The American Botanical Council will honor Mary L. Hardy, M.D., with the 2019 Fredi Kronenberg Excellence in Research and Education in Botanicals for Women’s Health Award.
Hardy, who is board certified in internal medicine and specializes in botanical and integrative medicine, is a leader in integrative oncology. For more than 25 years, in both her practice and research, she has combined complementary and alternative medicine with Western medicine.
She is the director of Wellness Works, a consulting and educational company she founded in 2012 in Los Angeles, California. Her areas of expertise include the safety of botanical and dietary supplements, botanical medicine, and patient provider communication.
“I am very touched and honored to be given this award and doubly honored for the sisterhood I find myself in,” Hardy said. “This is a lovely way to remember my dear friend Fredi, and it is a great privilege to be included in the company of two of the leaders in women’s health, Aviva Romm [M.D.] and Tieraona Low Dog [M.D.], the prior recipients of this award.”
Low Dog was the first recipient; Romm was last year's honoree.
In her endorsement, Romm praised Hardy for working “tirelessly and selflessly behind the scenes with no thought of fame or glory, only the advancement of the work.” Hardy has pushed successfully “for the integration of evidence-based botanical medicine into medical and scientific settings," she added.
“Mary is an inspiration to work alongside,” Romm added. “She often asks the most incisive questions…and has a command of the literature…. Yet she shares with the most admirable qualities of confidence, humility, collegiality and generosity. I cannot think of anyone more deserving or fitting to receive this award. I am quite confident that Fredi would agree.”
The ABC Fredi Kronenberg Award was created in 2018 in honor of Fredi Kronenberg, Ph.D., who was a longtime member of the council's board of trustees. A distinguished researcher and educator, Kronenberg dedicated her professional life to the study of medicinal plants and phytomedicines for women’s health conditions. She was particularly interested in phytoestrogen-containing botanicals, such as black cohosh (Actaea racemosa), for the treatment of menopause symptoms.
She died in April 2017.
Kronenberg co-founded the Richard and Hinda Rosenthal Center for Complementary and Alternative Medicine at Columbia University—the first CAM program at an Ivy League school and the first government-funded CAM research and educational center.
For 10 years, she also co-directed an onsite five-day continuing education course for physicians and other health care providers interested in botanical medicine.
Hardy a pioneer in integrative medicine
For the last 20 years, Hardy has taught in medical schools at the University of Southern California and the University of California-Los Angeles and been on faculty for integrative medicine fellowships at Georgetown University and the Academy of Integrative Health and Medicine (AIHM) in San Diego.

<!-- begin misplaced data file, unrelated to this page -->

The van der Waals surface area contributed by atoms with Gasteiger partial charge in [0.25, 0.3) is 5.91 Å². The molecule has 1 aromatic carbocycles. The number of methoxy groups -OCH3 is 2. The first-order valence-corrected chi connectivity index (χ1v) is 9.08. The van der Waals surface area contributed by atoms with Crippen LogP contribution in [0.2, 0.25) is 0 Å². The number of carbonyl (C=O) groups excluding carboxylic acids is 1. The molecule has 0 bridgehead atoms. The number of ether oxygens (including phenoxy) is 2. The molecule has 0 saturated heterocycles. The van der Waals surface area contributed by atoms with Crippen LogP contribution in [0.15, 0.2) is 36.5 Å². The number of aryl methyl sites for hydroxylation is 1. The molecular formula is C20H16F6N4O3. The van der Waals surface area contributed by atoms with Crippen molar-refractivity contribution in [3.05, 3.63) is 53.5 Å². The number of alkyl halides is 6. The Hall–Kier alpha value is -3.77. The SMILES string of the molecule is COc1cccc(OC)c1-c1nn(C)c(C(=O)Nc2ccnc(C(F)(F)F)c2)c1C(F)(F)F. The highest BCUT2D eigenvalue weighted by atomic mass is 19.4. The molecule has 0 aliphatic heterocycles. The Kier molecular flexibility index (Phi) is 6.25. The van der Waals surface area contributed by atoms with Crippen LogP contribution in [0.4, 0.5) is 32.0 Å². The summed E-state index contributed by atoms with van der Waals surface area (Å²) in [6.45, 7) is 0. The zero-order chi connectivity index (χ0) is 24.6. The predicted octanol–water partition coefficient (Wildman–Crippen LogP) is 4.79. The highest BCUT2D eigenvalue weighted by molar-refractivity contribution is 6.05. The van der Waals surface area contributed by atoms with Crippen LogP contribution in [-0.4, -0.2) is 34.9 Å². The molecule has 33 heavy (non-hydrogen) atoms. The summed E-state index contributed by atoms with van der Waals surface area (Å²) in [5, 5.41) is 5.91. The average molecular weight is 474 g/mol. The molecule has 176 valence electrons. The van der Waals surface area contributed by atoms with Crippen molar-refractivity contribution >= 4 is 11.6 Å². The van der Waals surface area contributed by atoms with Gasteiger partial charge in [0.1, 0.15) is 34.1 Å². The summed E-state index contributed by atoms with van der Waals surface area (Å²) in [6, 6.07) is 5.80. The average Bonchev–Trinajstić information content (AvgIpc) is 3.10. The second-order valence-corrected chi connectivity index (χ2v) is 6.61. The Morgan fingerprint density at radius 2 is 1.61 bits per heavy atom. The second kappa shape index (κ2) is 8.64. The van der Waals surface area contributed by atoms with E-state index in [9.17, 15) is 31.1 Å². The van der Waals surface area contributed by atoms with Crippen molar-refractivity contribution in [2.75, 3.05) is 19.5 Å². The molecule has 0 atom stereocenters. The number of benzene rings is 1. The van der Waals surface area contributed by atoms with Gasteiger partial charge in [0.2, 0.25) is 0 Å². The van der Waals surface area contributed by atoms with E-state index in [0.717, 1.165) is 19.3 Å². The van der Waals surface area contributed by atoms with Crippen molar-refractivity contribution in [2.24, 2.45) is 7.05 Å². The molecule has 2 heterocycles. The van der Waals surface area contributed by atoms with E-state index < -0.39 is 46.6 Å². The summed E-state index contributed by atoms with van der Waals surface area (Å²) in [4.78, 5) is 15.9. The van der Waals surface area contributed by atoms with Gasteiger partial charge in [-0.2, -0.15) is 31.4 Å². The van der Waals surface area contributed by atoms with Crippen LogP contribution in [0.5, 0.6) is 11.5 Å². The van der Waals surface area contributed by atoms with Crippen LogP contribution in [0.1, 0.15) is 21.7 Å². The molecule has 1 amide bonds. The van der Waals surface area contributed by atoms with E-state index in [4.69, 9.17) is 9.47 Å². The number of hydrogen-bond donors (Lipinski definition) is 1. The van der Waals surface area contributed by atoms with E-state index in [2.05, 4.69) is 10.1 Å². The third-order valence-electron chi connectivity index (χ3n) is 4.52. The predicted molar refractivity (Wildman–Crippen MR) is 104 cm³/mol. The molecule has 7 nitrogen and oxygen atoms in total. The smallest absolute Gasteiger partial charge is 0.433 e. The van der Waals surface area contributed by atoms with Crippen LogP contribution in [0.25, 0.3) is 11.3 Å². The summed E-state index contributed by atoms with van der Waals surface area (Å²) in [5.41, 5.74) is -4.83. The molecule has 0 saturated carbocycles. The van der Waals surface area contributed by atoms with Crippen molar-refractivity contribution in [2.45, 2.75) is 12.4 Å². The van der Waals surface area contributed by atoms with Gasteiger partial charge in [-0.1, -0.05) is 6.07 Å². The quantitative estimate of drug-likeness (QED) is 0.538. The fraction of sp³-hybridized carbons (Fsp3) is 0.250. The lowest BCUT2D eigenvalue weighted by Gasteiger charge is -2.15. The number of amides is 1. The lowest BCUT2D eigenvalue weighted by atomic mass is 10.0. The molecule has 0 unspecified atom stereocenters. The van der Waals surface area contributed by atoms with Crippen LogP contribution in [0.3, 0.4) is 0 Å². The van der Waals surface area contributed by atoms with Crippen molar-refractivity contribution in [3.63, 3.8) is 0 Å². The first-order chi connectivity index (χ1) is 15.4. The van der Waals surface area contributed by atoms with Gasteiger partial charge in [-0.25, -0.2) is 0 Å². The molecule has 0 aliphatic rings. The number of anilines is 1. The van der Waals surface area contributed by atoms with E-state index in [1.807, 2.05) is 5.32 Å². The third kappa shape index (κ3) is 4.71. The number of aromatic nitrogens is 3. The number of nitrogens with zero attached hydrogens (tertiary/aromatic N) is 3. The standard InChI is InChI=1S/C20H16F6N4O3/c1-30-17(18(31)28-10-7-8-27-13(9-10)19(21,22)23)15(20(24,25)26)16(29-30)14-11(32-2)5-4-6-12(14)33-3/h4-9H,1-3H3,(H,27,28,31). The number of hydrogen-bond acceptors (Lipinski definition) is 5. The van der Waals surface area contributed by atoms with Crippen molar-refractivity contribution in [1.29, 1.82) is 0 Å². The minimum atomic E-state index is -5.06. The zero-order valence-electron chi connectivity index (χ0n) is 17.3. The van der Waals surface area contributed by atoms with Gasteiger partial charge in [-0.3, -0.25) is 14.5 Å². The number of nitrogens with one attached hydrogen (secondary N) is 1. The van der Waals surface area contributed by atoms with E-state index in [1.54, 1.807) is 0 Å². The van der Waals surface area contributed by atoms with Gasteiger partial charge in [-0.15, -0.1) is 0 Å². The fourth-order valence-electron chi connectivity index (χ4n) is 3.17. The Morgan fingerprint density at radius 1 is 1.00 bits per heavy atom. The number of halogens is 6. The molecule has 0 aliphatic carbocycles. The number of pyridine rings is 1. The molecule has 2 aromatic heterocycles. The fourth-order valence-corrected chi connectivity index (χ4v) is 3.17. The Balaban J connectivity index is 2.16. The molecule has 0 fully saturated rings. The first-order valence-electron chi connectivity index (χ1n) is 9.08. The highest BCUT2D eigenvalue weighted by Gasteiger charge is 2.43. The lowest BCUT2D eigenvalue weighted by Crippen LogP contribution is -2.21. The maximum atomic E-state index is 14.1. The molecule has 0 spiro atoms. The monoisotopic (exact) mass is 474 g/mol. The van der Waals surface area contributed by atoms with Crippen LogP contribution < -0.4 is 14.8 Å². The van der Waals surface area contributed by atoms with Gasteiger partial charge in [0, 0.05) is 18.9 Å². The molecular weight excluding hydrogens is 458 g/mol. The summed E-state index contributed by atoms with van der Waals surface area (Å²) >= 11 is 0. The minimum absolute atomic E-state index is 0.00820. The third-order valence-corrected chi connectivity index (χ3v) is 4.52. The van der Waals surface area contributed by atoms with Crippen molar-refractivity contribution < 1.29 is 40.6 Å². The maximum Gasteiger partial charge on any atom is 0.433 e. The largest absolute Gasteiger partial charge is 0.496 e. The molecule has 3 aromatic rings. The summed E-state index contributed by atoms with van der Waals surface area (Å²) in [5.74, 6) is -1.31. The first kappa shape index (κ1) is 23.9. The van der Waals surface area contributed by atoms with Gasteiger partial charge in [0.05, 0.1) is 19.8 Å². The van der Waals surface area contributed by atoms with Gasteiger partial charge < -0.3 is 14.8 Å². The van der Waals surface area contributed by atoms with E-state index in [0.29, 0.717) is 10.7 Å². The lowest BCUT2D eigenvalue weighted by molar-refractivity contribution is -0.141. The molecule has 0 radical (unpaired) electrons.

Hardy earned her M.D. at Louisiana State University in her hometown of New Orleans, Louisiana.
In 1998, she co-founded the Cedars-Sinai Integrative Medicine Medical Group at the Cedars-Sinai Medical Center in Los Angeles, California—one of the first integrative medicine clinics in the country.
From 2000 to 2004, Hardy was a research associate at RAND Corporation in Santa Monica, California, which develops solutions to make people safer and healthier. There, Hardy evaluated the safety and efficacy of CAM therapies and received sponsorship to evaluate alternative cancer practices and concerns about the safety of the traditional Chinese herb ephedra (Ephedra sinica).
From 2002 to 2005, she served as associate director of the Center for Dietary Supplement Research in Botanicals at UCLA, where she led the scientific management of the center and research design process; established seminar programs for fellows;, and qualified botanical materials for research. From 2005 to 2009, Hardy was the co-director of the Health and Wellness Program of the Venice Family Clinic, the largest free clinic in the United States.
She has served on expert committees of the United States Pharmacopeial Convention, including a panel to develop methods to assess risk for multi-component dietary supplements, including botanical products. She also has served as a botanical medicine and clinical trials expert on committees of the Natural Health Products Directorate of the Canadian government.
Hardy has been considered an integrative medicine expert by the U.S. National Institutes of Health’s Office of Dietary Supplements, the Medical Board of California, the American Medical Association, the American Pharmacists Association, National Geographic, CBS, NBC, Discovery Channel, and the Los Angeles Times.
In addition, she co-authored a book, Reader’s Digest Best Remedies: Breakthrough Prescriptions That Blend Conventional and Natural Medicine and has served on several editorial and advisory boards.
Hardy has received grants to study the effects of manuka honey (produced from the nectar of Leptospermum scoparium) during radiation for breast cancer and the effects of black cohosh on normal mammary gland and mammary tumor development.
Source: The American Botanical Council